The language of Christianity is the language of relationships: Father, Son, Daughter, Child, Brother, Sister, Friend. We know that the Christian life is not intended to be lived in a vacuum. We need each other in order to be fully whole in Christian community. Why is it, then, that someone might say, “I love everything about the ministry except for the people!”? While this is a rather outlandish statement, it reveals a stark truth. People being together, working together, “doing life” together is not always easy. Personalities clash; agendas conflict; pride and ego get in the way…and the enemy exploits it all in every way possible in order to be disruptive and to cause disunity.
But Jesus prayed that we might be one even as He and the Father are one (John 17). How is that to be achieved? Paul exhorts the Ephesians to endeavor to keep the unity of the Spirit in the bond of peace (Ephesians 4:2-3 NKJV). Why endeavor? Because it does not come naturally…We have to work at it by the grace of God.
It begins by recognizing the importance of our relationships and being willing to take the necessary steps to be the answer to Jesus’ prayer. How important is it? Consider that the state of our human relationships can affect our worship relationship with God. For example, Jesus said “… if you are offering your gift at the altar and there remember that your brother has something against you, leave your gift there before the altar and go. First be reconciled to your brother, and then come and offer your gift.” (Matthew 5:23-24 ESV) His instruction is that before we offer worship, we should be in right relationship with our brother. Then we can enter worship in a spirit of unity.
My father is a piano tuner. I’ve heard the “plunk and thunk” of 4ths and 5ths being straightened out all my life. There is truly a sense of peace and calm that occurs when the intervals are true and the unisons are pure. With that in mind, note these words from A.W. Tozer:
Has it ever occurred to you that one hundred pianos all tuned to the same [tuning] fork are automatically tuned to each other? They are of one accord by being tuned, not to each other, but to another standard to which each one must individually bow. So one hundred worshippers met together, each one looking away to Christ, are in heart nearer to each other than they could possibly be were they to become "unity" conscious and turn their eyes away from God to strive for closer fellowship.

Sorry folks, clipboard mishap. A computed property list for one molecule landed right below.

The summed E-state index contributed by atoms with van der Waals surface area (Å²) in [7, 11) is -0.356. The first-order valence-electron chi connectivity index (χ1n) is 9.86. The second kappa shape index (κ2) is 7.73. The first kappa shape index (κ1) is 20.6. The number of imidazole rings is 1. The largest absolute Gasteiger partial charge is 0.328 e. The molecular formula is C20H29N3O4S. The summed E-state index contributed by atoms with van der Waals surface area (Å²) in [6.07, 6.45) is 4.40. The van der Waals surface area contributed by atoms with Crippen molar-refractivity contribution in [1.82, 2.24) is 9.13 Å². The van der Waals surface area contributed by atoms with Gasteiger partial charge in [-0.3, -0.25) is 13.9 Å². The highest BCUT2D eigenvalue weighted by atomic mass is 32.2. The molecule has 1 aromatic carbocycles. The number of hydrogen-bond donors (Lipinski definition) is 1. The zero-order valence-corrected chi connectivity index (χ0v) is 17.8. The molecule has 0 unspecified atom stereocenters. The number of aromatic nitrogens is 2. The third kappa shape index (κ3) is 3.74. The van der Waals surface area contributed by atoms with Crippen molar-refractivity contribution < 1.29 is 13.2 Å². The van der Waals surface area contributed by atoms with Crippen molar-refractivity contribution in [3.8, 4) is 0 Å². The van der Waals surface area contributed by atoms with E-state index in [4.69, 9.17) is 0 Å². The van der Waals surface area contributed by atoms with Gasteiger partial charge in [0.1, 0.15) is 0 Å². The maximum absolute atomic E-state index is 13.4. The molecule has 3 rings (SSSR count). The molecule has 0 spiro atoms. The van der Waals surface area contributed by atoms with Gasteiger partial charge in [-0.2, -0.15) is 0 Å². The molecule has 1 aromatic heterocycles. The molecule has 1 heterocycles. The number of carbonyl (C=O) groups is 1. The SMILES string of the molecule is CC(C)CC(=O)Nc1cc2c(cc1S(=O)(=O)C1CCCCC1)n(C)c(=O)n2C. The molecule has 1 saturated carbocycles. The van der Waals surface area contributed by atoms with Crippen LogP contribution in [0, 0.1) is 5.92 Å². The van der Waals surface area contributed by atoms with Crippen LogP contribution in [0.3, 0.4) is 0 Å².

It is Christ Who ultimately enables us to speak a common language; a new language of love for each other rooted in our relationship with Him. We can ask the Lord to tune the unisons of our hearts together. That would surely be beautiful music to His ears.
Tune my heart to sing Thy grace – Robert Robinson
 A. W. Tozer, The Pursuit of God (Harrisburg, PA: Christian Publications, 1948), 97.
Dr. Wes Tuttle is an accomplished worship leader, musician, and songwriter. Dr. Tuttle’s songs have been recorded by influential worship leaders like Don Moen, Paul Wilbur, Bob Fitts, John Chisum, Aline Barros, Robin Mark, Juanita Bynum and Judy Jacobs. Wes is an ordained minister and holds an A.A. in Music and a B.A. in Religion from Emmanuel College. He holds an M.A. in Counseling from Liberty University and a M.A.R. with a concentration in Cross-cultural studies from Liberty Theological Seminary. He received his Doctor of Ministry degree from Liberty Theological Seminary.